A 26-year-old woman with a history of asthma, appendectomy, and ovarian cyst presents to the ED with lower abdominal pain and vaginal bleeding. She denies any recent fever, vomiting, or vaginal discharge besides blood. She is sexually active with her husband; they use condoms.
Her pregnancy test comes back positive. A transvaginal image from a pelvic sonogram is shown here. The diagnosis is pseudosac with likely ectopic pregnancy.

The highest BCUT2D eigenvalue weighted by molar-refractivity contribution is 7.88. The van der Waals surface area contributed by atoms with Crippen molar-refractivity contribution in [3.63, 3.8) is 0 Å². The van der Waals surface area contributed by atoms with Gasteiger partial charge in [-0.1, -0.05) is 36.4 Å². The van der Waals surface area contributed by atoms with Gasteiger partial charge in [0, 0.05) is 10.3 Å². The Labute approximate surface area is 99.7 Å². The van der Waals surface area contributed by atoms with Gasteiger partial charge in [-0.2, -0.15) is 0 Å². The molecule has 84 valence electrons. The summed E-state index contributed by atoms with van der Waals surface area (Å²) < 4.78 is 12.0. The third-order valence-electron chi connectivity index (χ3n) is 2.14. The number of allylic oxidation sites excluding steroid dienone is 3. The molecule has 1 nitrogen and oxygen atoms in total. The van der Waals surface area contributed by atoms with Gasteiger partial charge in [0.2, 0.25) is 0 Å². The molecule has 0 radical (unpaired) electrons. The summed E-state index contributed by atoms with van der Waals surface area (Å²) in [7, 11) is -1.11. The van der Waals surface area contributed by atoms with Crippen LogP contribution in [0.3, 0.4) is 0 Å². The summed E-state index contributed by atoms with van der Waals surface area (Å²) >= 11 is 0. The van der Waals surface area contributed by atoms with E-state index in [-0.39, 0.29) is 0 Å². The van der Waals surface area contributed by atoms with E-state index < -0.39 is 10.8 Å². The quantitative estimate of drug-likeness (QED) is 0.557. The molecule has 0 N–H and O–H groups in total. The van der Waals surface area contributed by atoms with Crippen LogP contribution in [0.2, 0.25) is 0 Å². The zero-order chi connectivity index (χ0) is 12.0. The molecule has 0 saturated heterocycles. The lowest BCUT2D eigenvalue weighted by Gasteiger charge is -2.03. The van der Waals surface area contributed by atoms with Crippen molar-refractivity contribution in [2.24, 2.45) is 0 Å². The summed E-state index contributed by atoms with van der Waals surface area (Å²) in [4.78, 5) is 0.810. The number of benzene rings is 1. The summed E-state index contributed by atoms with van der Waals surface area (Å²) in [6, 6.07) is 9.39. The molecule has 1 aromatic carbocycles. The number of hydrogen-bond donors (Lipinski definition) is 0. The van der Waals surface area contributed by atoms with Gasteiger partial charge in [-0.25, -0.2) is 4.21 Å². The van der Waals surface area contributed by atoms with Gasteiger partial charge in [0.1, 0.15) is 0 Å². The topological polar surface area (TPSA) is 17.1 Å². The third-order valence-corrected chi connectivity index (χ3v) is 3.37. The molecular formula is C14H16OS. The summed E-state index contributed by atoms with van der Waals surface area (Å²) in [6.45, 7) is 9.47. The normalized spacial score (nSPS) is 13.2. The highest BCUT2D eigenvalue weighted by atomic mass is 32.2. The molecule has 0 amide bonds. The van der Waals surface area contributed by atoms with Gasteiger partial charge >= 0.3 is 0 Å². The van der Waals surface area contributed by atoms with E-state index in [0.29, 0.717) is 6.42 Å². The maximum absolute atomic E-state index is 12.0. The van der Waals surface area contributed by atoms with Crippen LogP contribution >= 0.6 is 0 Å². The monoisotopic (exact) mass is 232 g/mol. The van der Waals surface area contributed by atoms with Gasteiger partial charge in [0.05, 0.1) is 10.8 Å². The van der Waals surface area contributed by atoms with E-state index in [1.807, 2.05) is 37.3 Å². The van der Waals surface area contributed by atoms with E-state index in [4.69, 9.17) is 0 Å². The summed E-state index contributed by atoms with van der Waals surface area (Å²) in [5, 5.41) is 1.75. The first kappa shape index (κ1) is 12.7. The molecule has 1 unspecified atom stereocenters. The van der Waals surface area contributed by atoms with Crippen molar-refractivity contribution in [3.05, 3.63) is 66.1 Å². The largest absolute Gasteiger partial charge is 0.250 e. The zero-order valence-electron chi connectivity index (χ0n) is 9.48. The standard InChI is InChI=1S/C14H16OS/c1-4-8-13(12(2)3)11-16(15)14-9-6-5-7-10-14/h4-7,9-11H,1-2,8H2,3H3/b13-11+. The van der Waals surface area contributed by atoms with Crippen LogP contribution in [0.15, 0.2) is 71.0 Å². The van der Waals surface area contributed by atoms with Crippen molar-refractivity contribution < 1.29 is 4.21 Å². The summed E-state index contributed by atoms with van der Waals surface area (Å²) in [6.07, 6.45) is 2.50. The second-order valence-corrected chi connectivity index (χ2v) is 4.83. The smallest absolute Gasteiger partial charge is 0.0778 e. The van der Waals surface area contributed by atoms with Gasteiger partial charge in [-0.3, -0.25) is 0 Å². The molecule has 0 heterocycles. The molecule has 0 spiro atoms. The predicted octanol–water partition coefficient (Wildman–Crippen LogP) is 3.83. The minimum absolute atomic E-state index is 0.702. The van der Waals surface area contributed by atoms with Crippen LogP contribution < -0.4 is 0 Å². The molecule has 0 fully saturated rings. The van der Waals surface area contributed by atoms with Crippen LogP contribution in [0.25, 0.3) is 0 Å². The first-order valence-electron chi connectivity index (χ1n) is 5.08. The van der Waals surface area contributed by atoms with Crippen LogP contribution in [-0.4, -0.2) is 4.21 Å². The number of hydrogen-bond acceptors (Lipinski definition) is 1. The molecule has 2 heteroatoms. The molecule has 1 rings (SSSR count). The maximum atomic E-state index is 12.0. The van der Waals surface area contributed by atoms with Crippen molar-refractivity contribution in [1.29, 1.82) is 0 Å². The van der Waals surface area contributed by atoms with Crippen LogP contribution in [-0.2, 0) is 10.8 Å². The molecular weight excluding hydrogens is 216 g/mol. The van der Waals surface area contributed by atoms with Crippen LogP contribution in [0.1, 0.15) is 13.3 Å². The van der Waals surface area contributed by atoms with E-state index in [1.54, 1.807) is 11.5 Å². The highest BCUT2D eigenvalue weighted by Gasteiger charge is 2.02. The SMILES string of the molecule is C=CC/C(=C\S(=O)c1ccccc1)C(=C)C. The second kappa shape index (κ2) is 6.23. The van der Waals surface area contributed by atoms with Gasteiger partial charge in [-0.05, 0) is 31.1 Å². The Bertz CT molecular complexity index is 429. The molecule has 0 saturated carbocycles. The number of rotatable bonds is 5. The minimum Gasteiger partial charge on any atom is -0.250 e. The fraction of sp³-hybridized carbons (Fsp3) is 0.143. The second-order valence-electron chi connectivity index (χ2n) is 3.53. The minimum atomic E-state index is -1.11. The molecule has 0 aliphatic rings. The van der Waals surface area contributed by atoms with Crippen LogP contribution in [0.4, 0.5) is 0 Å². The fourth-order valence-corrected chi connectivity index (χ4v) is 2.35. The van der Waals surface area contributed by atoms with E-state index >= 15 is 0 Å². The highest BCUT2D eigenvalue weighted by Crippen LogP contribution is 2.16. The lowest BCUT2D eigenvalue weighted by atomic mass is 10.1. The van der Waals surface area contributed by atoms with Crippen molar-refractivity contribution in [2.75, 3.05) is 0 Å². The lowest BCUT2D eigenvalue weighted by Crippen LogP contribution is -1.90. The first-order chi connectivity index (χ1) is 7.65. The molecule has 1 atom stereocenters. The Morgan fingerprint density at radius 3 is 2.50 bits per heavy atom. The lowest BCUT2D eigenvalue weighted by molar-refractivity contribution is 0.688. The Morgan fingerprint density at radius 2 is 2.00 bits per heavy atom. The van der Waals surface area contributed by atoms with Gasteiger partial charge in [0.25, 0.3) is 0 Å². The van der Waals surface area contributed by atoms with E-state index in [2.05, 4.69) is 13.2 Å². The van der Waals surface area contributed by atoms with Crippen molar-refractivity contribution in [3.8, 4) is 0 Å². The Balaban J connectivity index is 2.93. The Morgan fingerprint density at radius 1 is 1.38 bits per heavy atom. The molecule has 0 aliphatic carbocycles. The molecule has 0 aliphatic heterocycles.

The sonogram shows a sac in the uterus, but this is not a normal gestational sac or a normal pregnancy. The presence of a pseudosac means the pregnancy is likely elsewhere, or ectopic.
A pseudosac typically is located centrally, may fill the entire endometrial cavity, and lacks the “double ring” sign. True gestational sacs usually are slightly off-center and have a detectable double decidual sign and eventually develop an internal yolk sac, followed by an embryo.
Pseudosacs occur in about 10% of ectopic pregnancies and can lead examiners astray if they are identified as a sign of a normal pregnancy and are not seen as a potential red herring. Testing includes a pregnancy test, blood typing, a CBC, and a pelvic ultrasound.
Case and image courtesy of Brady Pregerson, MD